Putting the Positive Pet Care Guide into practice

Wholehearted Veterinary Care in Grand Rapids, Michigan, is a small animal and exotics practice that opened less than a year ago. Dr. Kara Malone, the practice owner, said that in addition to providing high-quality medicine, she wanted to put great importance on maintaining a positive practice culture.

She explained that her experienced team had previously encountered rude, angry, and aggressive clients, often in environments where clients were allowed to continue the behavior without consequences.

“Right off the bat, I wanted to set expectations that these behaviors were unacceptable,” Dr. Malone said.

A veterinarian performs an exam on a small dog

So when the Positive Pet Care Guide came out in April, shortly after the clinic opened, she saw an opportunity to use the document to provide detailed expectations about client and staff behavior.

Dr. Malone isn’t the only one. As of early November, there have been 6,653 page views and 2,848 downloads of the Positive Pet Care Guide on the AVMA website.

The Positive Pet Care Guide is the result of an industry-wide working group, led by the AVMA and Mars Veterinary Health, aimed at strengthening the relationship between veterinary teams and pet owners through resources, education, and collaboration. The free resource is available to download online.

At times, the emotional concerns of clients and the emotions of veterinary teams are at odds with each other, said Dr. Ari Zabell, vice president of client experience at Banfield, one of Mars’ family of businesses. The guide is designed to help clients understand that veterinary teams are committed to meeting their expectations while also asking that clients commit to meeting the needs of hospital teams. At the end of the day, everyone deserves to be treated fairly and professionally.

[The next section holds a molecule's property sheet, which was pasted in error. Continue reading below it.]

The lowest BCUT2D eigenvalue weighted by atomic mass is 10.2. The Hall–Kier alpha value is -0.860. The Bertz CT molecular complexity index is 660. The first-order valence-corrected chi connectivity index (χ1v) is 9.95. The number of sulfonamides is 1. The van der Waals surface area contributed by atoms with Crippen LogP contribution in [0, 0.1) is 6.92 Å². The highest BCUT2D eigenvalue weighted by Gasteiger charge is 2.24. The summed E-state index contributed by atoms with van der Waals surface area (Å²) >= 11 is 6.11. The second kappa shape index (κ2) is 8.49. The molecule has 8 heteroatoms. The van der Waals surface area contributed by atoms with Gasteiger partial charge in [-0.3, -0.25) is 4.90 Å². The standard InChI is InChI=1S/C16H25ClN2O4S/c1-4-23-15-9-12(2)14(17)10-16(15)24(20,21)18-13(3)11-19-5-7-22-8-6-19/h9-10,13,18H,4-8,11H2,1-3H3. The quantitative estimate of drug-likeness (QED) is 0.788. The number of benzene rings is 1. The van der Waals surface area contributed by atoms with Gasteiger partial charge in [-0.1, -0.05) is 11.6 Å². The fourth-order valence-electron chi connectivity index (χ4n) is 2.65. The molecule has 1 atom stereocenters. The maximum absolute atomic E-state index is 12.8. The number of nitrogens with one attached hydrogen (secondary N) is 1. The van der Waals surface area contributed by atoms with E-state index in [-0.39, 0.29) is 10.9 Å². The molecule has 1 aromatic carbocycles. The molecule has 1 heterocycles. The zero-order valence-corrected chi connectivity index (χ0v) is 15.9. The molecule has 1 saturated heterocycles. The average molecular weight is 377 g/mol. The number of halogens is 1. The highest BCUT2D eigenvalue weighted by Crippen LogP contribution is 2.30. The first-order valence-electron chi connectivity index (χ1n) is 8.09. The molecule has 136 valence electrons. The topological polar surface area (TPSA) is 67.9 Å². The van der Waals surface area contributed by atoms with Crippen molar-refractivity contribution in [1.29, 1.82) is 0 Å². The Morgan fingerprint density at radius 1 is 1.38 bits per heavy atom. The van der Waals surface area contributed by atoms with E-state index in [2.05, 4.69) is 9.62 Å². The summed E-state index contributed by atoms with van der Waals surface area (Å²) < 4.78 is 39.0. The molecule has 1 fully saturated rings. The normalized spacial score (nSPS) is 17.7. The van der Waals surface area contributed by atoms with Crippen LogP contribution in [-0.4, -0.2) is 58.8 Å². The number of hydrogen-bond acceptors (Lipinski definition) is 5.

Dr. Zabell added that because each veterinary practice is unique, with its own culture, policies, processes, and clientele, practice managers should take that into consideration when finding an approach that works best for their team and customers.

“Don’t be afraid to tailor the guide to fit the unique needs and goals of your practice,” he said.

When approaching the rollout and introduction of the guide, Dr. Zabell said to do so in an empathetic and understanding way so that both clients and the veterinary team feel supported and not judged.

It’s possible that clients might not immediately understand the goal of the guide or don’t feel a need to abide by it, so preparing the veterinary team in advance of these tough conversations may be helpful.

“I believe the most important aspect of the guide is acknowledging the need for it,” Dr. Zabell said. “The guide helps both parties (clients and associates) understand the emotional needs of the other side so that they can respectfully negotiate better and [build] more mutual relationships.”

Dr. Malone explained that the guide allowed her practice to get started with clarity around these expectations. A copy is laminated and displayed in their lobby, available on their website, and has been posted on their social media channels.

“I like having the talking points and clear expectations available for any staff member or client to reference,” she added.

Tips and suggestions for introducing the Positive Pet Care Guide are available on the AVMA website. The Association also features a reputation management toolkit, containing practical resources that empower veterinary professionals to protect their reputations, prevent and combat cyberbullying, respond to crisis situations, and support team wellbeing.